Safety of Strontium

Published on March 06, 2017 by Dr. Paul Hrkal

There have been some recent concerns about strontium’s safety as well as a lack of information regarding strontium citrate. Let's set the record straight on strontium. 

What is Strontium & Who Does it Help? 

Strontium is a natural element found in nature, it's largest quantities are found in the ocean and consequently in certain bony fish. In the human body, 99% of the strontium is found in the bone. Because strontium and calcium have very similar molecular structures, the body treats them much the same. We are now starting to understand the mechanics of how strontium actually works. It is thought that strontium activates calcium-sensing receptors and also influences the expression of genes that control bone formation and bone breakdown.

Bisphosphonates are a group of osteoporosis drugs known to work well for the short term but have devastating opposite effects after several years of use. In this case, bone fragility increasing as a result of the treatment is proven to be true in numerous clinical studies. Several studies have suggested that strontium ranelate is a possible solution for those who have experienced excessive bone deterioration after taking bisphosphonates. Strontium may therefore help restore bone health for victims of failed bisphosphonate treatment, albeit a slower recovery.

Some of the newest research has shown that strontium benefits men with osteoporosis the same as it does women. Strontium has also been shown to be a potential treatment for knee osteoarthritis, providing some structural support, reducing pain symptoms and improving physical function of the knee joint in osteoarthritis patients. The use of strontium in bone and heart implants may even be on the horizon since new research shows that it is degraded slower than other materials like magnesium typically used in implants. 

Which Form of Strontium?

Strontium has been combined with various compounds to form strontium salts such as strontium salicylate, strontium cinnamate, strontium chloride, strontium lactate and strontium gluconate, all of which have been used for medical purposes. Ranelic acid is a synthetic compound not found in nature and is the most recently studied partner for strontium. However, it is the elemental strontium that is important. Early studies demonstrated this fact by basing their doses, evaluations and conclusions on the amount of elemental strontium given and not those of the entire compound. In these early studies, up to 1750 mg/day of the strontium ion from strontium gluconate and strontium lactate were found to be safely tolerated in patients with bone cancer or postmenopausal osteoporosis receiving strontium from three months to three years.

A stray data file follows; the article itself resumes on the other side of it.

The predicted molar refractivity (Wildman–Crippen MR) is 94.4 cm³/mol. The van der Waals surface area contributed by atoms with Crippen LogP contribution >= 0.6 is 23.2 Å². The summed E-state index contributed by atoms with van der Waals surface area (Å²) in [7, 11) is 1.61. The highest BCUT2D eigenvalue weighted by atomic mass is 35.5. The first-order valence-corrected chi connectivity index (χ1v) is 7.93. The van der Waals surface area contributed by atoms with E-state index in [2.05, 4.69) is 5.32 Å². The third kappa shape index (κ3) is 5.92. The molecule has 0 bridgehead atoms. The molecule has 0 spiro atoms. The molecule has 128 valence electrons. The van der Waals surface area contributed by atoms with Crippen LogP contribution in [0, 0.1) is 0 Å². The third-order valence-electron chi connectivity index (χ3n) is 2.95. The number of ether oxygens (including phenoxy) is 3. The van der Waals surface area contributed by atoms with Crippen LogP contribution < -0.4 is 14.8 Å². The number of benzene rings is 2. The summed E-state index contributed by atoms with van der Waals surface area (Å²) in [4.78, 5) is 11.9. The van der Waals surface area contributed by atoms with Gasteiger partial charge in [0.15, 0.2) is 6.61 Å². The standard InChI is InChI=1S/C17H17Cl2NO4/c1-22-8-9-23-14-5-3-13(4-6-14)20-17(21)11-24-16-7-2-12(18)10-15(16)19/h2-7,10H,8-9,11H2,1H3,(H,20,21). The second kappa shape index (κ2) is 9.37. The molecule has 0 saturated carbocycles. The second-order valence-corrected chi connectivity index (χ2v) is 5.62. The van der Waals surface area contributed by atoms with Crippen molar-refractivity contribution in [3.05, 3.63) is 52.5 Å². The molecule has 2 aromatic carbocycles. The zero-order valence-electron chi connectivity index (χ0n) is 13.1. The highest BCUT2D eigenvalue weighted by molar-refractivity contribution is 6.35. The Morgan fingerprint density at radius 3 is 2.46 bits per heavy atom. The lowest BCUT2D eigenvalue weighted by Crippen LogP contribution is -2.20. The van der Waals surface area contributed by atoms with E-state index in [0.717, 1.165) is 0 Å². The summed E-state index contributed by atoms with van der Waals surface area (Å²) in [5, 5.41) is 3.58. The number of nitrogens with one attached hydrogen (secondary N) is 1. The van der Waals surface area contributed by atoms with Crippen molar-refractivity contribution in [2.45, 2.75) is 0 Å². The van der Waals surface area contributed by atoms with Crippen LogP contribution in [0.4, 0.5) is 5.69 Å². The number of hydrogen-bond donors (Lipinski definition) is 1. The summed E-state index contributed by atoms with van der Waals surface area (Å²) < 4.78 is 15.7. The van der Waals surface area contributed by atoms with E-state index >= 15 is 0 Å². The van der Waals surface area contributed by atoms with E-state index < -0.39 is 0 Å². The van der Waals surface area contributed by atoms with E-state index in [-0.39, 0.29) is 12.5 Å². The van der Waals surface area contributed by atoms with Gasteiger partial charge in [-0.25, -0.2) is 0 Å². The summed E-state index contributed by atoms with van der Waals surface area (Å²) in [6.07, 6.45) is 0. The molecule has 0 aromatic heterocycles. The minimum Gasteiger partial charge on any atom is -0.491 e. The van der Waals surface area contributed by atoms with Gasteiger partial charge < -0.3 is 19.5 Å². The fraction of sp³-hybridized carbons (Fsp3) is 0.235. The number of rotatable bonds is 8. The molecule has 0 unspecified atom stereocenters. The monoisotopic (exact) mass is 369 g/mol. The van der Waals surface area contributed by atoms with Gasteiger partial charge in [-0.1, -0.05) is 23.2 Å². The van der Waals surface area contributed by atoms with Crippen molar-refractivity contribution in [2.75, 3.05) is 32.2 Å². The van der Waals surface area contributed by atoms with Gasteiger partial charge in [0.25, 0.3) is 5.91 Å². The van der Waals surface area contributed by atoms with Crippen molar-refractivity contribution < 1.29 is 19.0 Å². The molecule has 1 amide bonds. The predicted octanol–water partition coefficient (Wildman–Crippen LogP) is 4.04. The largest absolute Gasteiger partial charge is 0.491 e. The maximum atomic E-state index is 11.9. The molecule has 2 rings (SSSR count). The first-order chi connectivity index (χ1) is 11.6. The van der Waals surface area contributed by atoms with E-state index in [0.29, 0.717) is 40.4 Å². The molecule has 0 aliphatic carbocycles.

What About the Adverse Effects of Strontium?

Strontium ranelate has been associated with, but necessarily the cause of, rare cases of gastrointestinal disturbances, minor skin rashes, blood clots and memory loss, in descending order. Two other studies, that obtained information from physicians, found that people who had osteoporosis appeared to have a higher risk of blood clots regardless of whether or not they had been treated with strontium ranelate, bisphosphonates or other post-menopausal osteoporosis treatment. For strontium ranelate, the blood clot effects were measured within the first year of use. 

Several human studies on strontium citrate have emerged, producing the same positive results as other forms of strontium in combination with other important bone health nutrients and a healthy lifestyle. In the two recent studies using strontium citrate for one year, there were no adverse effects of any kind either self-reported or from blood samples (inconsistently or sporadically taking strontium may not produce positive results). Further, strontium citrate has not produced the same adverse effects as strontium ranelate during the first year of use.

Can Strontium Supplementation Make Your Bones More Fragile?

There has been some concern in the past few years that strontium may eventually increase the risk of fractures by reducing tensile strength of the bone (the ability of bone to resist pulling forces). All of this concern has been caused by a single article that claimed that strontium accumulates more so in the thicker outer portion of the bone (cortical bone) rather than the inner matrix, or cancellous bone, that is most affected by osteoporosis. In theory, this would increase the risk for breakage. However, a brief overview of several studies will show us that this theory has been debunked. In fact, the opposite has been shown to be true, with several long-term human studies showing good safety and effectiveness.

Since its discovery until today, strontium’s popularity has risen and fallen on waves of uncertainty of whether it is safe, whether it is effective, what it is effective for, how it works, and how long it works for, and other answered questions. Strontium has indeed been safely and effectively used with relatively few adverse effects for periods of up to 10 years! In spite of unfounded arguments, the evidence points to the overwhelming safety and effectiveness of strontium for healthy bones.